Coming to grips with my Latina identity became even more complicated when my parents relocated us to a predominantly white county in Florida, where I spent my teen years. The only exposure to my Latin roots happened at home, through language and food. But that was the extent of it; in school, the focus was American history, in which Cubans were merely a footnote. And since I didn’t have any Latino friends, I continued to feel like a transplanted Russian as I became more Americanized.

But I was also Latina: my last name, my curves and my weakness for bistec de palomilla told me so. Yet I didn’t go beyond the surface of what that meant until I moved to New York for college. It was in this multicultural metropolis that I started meeting young Latinos of different backgrounds—Puerto Ricans, Colombians, Salvadoreans—who shared my ideals of equality for all genders, races and sexual orientations. They taught me that Latinas come in all shapes, sizes and colors, including the multiracial variety.

That’s when I began to embrace every part of who I was. I soaked up as much Latin culture as I could, devouring books by Spanish poet Federico García Lorca and Chilean author Isabel Allende, and became obsessed with getting my hair done in a Dominican salons and perfecting my bachata steps. I also studied Cuban history, reading about the sugarcane boom in the 1800s and the events that led to Castro’s revolution.

These days, whenever I feel homesick, I ask my friends to join me at my favorite Russian restaurant to share a big bowl of pelmenyi dumplings with sour cream. Other times, those gatherings happen around a batch of abuelita’s ropa vieja (a recipe passed down from my mother, who learned how to make it from her suegra). And in the summer we get together and nosh on juicy burgers because, just like my food cravings, I’m a mix of different things—Russian, Cuban, American—and I want to share that with the world.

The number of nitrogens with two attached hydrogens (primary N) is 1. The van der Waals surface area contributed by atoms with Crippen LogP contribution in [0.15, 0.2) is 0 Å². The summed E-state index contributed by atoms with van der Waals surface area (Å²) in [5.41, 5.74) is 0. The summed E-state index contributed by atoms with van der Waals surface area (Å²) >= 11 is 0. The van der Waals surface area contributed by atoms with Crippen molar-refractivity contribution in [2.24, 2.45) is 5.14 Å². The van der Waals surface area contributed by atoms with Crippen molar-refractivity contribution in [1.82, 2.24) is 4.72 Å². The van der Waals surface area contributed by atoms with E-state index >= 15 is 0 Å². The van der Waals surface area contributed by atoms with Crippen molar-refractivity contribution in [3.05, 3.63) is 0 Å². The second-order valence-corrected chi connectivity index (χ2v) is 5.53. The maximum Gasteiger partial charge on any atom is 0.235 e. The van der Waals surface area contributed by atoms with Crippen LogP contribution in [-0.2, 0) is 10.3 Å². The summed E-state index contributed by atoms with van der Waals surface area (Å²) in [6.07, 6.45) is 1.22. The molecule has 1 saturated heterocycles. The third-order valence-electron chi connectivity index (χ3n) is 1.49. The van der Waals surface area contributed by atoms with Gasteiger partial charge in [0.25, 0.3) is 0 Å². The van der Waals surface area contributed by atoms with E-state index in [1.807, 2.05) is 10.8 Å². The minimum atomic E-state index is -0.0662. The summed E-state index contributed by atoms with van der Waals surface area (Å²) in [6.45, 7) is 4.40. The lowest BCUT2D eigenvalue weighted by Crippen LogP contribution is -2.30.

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April 2017 Writer’s Life: My new blog & new gig at Romper [#yearofwriting]

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Well, here we are! It’s April in my #yearofwriting adventures and I have not one but TWO big announcements, so let me start with those…

1. I started a new blog, The Cookie Dough Life!

The first week of April was not good for me. I hadn’t slept very well and I was increasingly frustrated about, to tell you the truth, I can’t even remember what. But out of my frustration was born a new blog that I have called The Cookie Dough Life.

While you’re totally welcome to read the full story of why I started the blog (and I hope you do!), here’s the main thing you need to know: Being cookie dough is the realization that I’m not done baking yet… Meaning that I haven’t figured it all out, and maybe that’s okay. Living The Cookie Dough Life is about embracing the fact that life is constantly changing and evolving, and so am I.

And, of course, I am going to take you on that journey. Really, it’s going to replace me writing random stuff on this site, which I am keeping as more of a portfolio site going forward. Oh, and in case you’re wondering, here is my favorite post so far: A year ago, I was single, unemployed, homeless, broke, fat and drunk.

2. I’m a Lifestyle Writer at Romper as of May 1st! 

In even MORE exciting news, I am happy to (finally) announce that I am joining Romper as a PT Lifestyle Writer starting Monday, May 1st! WOO HOO!

I will be covering various topics but, for those that don’t know Romper: They are a parenting site for millennial moms and are the sister site of Bustle (which is for millennial women in general). I’ve been a huge fan and follower of both since their launch, and am absolutely thrilled to be joining the team.

I realize that’s not really an April writing thing, but I did apply, interview for and get the job in the month of April, so I think it should count. Oh, and in case you’re wondering: No, I’m not a mom (yet, in fact, I write about that here) but I know I will be someday and I have plenty of experience writing about mom topics previously. So, needless to say, I am just OH SO EXCITED!

And now on to the rest of the month…